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Freedom Fighter

Christopher Buckley and Jason Reitman make an antihero out of a tobacco-industry spokesman.

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Thank You for Smoking

*** (A must see)

Directed and written by Jason Reitman

With Aaron Eckhart, Maria Bello, Cameron Bright, Adam Brody, Robert Duvall, Sam Elliott, David Koechner, Rob Lowe, William H. Macy, and J.K. Simmons

Let us now praise the children of famous men. Twelve years ago Christopher Buckley--whose father, William F., has become synonymous with postwar conservative philosophy--published Thank You for Smoking, a rip-roaring satire of Washington spin doctors. Now Jason Reitman--whose liberal father, Ivan, directed such Hollywood blockbusters as Stripes and Ghostbusters--has made his feature-length directorial debut with an adaptation of Buckley's novel. Given their respective pedigrees, viewers are entitled to wonder whether Reitman, who also wrote the screenplay, will have mutilated Buckley's book beyond recognition. But as the substantially faithful movie version demonstrates, the story of Thank You for Smoking resides in that libertarian netherworld where the far left and the far right march shoulder to shoulder.

Libertarianism is still legal, as far as I know, though like smoking it seems to have been banned from public places. For all the lip service paid to freedom, and all the blood being spilled to vouchsafe it for the Arab world, few Americans seem interested in fully exploring the concept. The soggy center is intent on regulating guns, gambling, narcotics, pornography, prostitution, and over-the-counter antihistamines. This misguided impulse to seek protection from ourselves is at its most absurd when people file frivolous lawsuits blaming their own drunkenness or obesity on corporations. As most parents can tell you, every measure of personal freedom carries with it an equal measure of personal responsibility.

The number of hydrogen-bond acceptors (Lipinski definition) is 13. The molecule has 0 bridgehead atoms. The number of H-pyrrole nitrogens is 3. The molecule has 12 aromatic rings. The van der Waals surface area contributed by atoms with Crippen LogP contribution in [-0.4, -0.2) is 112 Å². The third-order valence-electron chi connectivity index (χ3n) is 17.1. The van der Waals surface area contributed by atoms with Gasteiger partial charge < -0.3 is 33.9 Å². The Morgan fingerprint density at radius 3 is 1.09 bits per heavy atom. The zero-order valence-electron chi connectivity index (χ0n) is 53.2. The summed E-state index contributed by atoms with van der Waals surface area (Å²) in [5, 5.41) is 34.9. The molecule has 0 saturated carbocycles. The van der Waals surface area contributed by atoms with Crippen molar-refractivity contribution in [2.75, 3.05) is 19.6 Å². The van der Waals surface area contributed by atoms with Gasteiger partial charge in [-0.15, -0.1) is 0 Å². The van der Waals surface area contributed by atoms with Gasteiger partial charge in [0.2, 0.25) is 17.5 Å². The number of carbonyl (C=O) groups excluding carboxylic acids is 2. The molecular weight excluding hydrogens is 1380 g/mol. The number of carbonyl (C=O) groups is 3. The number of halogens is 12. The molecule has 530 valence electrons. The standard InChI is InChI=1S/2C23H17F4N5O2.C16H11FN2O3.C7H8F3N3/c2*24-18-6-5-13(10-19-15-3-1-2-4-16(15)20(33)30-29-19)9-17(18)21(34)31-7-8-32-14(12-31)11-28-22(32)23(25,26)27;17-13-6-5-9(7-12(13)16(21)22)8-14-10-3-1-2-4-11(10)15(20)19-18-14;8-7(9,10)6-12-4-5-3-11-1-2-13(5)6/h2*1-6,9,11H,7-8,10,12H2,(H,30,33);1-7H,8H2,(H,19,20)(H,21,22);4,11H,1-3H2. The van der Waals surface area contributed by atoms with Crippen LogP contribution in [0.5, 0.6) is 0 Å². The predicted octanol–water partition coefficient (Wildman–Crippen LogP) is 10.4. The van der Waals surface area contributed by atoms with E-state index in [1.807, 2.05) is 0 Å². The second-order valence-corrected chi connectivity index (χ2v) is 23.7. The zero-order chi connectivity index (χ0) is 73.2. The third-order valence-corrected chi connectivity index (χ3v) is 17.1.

Nick Naylor, the wily tobacco-industry spokesman at the center of Thank You for Smoking, seems like a villain at first, the kind of guy you love to hate, but he's surrounded by so many tongue-clucking federal schoolmarms that before long he begins to seem more like a classic antihero--the kind of guy you hate to love but love anyway. Played with square-jawed bonhomie by Aaron Eckhart (In the Company of Men), Naylor periodically gets together for drinks with spin doctors in the liquor industry (Maria Bello) and the gun industry (David Koechner). They darkly refer to themselves as the MOD Squad--for "Merchants of Death"--but they're also dismayed by the government's ever-growing intrusion into people's lives. When Koechner tells Bello that you can beat a police Breathalyzer test by sucking on activated charcoal tablets, and points out that "there's no law against charcoal," all three of them, in unison, add: "Yet!"